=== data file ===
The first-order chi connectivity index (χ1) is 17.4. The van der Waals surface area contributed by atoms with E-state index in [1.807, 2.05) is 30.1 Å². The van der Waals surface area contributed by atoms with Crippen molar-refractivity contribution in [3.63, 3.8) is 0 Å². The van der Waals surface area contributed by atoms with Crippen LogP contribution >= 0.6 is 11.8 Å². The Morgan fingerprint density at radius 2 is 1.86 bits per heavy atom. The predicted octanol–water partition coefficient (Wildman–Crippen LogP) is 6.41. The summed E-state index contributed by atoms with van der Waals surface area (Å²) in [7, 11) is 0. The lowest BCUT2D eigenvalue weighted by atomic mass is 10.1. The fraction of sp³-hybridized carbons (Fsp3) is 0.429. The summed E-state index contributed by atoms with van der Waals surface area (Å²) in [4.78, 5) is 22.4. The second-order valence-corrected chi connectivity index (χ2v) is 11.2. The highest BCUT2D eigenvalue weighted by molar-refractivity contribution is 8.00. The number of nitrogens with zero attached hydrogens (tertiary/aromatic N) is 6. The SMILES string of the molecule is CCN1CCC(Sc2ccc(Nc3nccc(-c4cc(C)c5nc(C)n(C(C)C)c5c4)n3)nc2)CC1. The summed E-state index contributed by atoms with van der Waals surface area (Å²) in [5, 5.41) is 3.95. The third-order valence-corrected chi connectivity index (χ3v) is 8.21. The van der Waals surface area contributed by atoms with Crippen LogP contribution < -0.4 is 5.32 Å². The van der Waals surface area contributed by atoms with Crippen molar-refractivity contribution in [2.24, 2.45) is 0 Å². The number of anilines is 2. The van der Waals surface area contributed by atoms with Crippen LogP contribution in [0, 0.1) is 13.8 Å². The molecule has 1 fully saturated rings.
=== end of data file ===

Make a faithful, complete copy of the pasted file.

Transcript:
The first-order chi connectivity index (χ1) is 17.4. The van der Waals surface area contributed by atoms with E-state index in [1.807, 2.05) is 30.1 Å². The van der Waals surface area contributed by atoms with Crippen molar-refractivity contribution in [3.63, 3.8) is 0 Å². The van der Waals surface area contributed by atoms with Crippen LogP contribution >= 0.6 is 11.8 Å². The Morgan fingerprint density at radius 2 is 1.86 bits per heavy atom. The predicted octanol–water partition coefficient (Wildman–Crippen LogP) is 6.41. The summed E-state index contributed by atoms with van der Waals surface area (Å²) in [7, 11) is 0. The lowest BCUT2D eigenvalue weighted by atomic mass is 10.1. The fraction of sp³-hybridized carbons (Fsp3) is 0.429. The summed E-state index contributed by atoms with van der Waals surface area (Å²) in [4.78, 5) is 22.4. The second-order valence-corrected chi connectivity index (χ2v) is 11.2. The highest BCUT2D eigenvalue weighted by molar-refractivity contribution is 8.00. The number of nitrogens with zero attached hydrogens (tertiary/aromatic N) is 6. The SMILES string of the molecule is CCN1CCC(Sc2ccc(Nc3nccc(-c4cc(C)c5nc(C)n(C(C)C)c5c4)n3)nc2)CC1. The summed E-state index contributed by atoms with van der Waals surface area (Å²) in [5, 5.41) is 3.95. The third-order valence-corrected chi connectivity index (χ3v) is 8.21. The van der Waals surface area contributed by atoms with Crippen LogP contribution < -0.4 is 5.32 Å². The van der Waals surface area contributed by atoms with Crippen molar-refractivity contribution in [2.24, 2.45) is 0 Å². The number of anilines is 2. The van der Waals surface area contributed by atoms with Crippen LogP contribution in [0, 0.1) is 13.8 Å². The molecule has 1 fully saturated rings.